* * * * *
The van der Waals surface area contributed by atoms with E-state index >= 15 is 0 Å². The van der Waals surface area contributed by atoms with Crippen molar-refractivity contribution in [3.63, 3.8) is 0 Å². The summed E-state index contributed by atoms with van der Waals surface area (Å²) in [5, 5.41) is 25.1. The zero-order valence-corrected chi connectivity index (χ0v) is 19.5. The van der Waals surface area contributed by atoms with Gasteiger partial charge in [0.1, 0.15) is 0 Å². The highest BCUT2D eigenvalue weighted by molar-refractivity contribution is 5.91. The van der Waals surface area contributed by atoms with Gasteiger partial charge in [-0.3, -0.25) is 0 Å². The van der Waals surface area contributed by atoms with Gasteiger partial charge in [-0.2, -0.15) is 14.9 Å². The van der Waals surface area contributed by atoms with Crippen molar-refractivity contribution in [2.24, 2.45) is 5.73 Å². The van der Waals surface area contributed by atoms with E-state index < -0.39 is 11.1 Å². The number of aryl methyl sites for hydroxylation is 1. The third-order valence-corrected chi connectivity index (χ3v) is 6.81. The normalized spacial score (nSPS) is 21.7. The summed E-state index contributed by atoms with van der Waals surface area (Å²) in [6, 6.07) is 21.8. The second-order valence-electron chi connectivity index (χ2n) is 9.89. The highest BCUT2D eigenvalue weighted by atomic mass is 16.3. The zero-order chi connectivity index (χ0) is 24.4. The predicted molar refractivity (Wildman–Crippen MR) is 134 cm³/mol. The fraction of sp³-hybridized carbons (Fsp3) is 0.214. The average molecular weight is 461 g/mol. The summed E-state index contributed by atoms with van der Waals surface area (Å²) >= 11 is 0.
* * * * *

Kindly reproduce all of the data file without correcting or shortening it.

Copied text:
The van der Waals surface area contributed by atoms with E-state index >= 15 is 0 Å². The van der Waals surface area contributed by atoms with Crippen molar-refractivity contribution in [3.63, 3.8) is 0 Å². The summed E-state index contributed by atoms with van der Waals surface area (Å²) in [5, 5.41) is 25.1. The zero-order valence-corrected chi connectivity index (χ0v) is 19.5. The van der Waals surface area contributed by atoms with Gasteiger partial charge in [0.1, 0.15) is 0 Å². The highest BCUT2D eigenvalue weighted by molar-refractivity contribution is 5.91. The van der Waals surface area contributed by atoms with Gasteiger partial charge in [-0.3, -0.25) is 0 Å². The van der Waals surface area contributed by atoms with Gasteiger partial charge in [-0.2, -0.15) is 14.9 Å². The van der Waals surface area contributed by atoms with Crippen molar-refractivity contribution in [2.24, 2.45) is 5.73 Å². The van der Waals surface area contributed by atoms with E-state index < -0.39 is 11.1 Å². The number of aryl methyl sites for hydroxylation is 1. The third-order valence-corrected chi connectivity index (χ3v) is 6.81. The normalized spacial score (nSPS) is 21.7. The summed E-state index contributed by atoms with van der Waals surface area (Å²) in [6, 6.07) is 21.8. The second-order valence-electron chi connectivity index (χ2n) is 9.89. The highest BCUT2D eigenvalue weighted by atomic mass is 16.3. The zero-order chi connectivity index (χ0) is 24.4. The predicted molar refractivity (Wildman–Crippen MR) is 134 cm³/mol. The fraction of sp³-hybridized carbons (Fsp3) is 0.214. The average molecular weight is 461 g/mol. The summed E-state index contributed by atoms with van der Waals surface area (Å²) >= 11 is 0.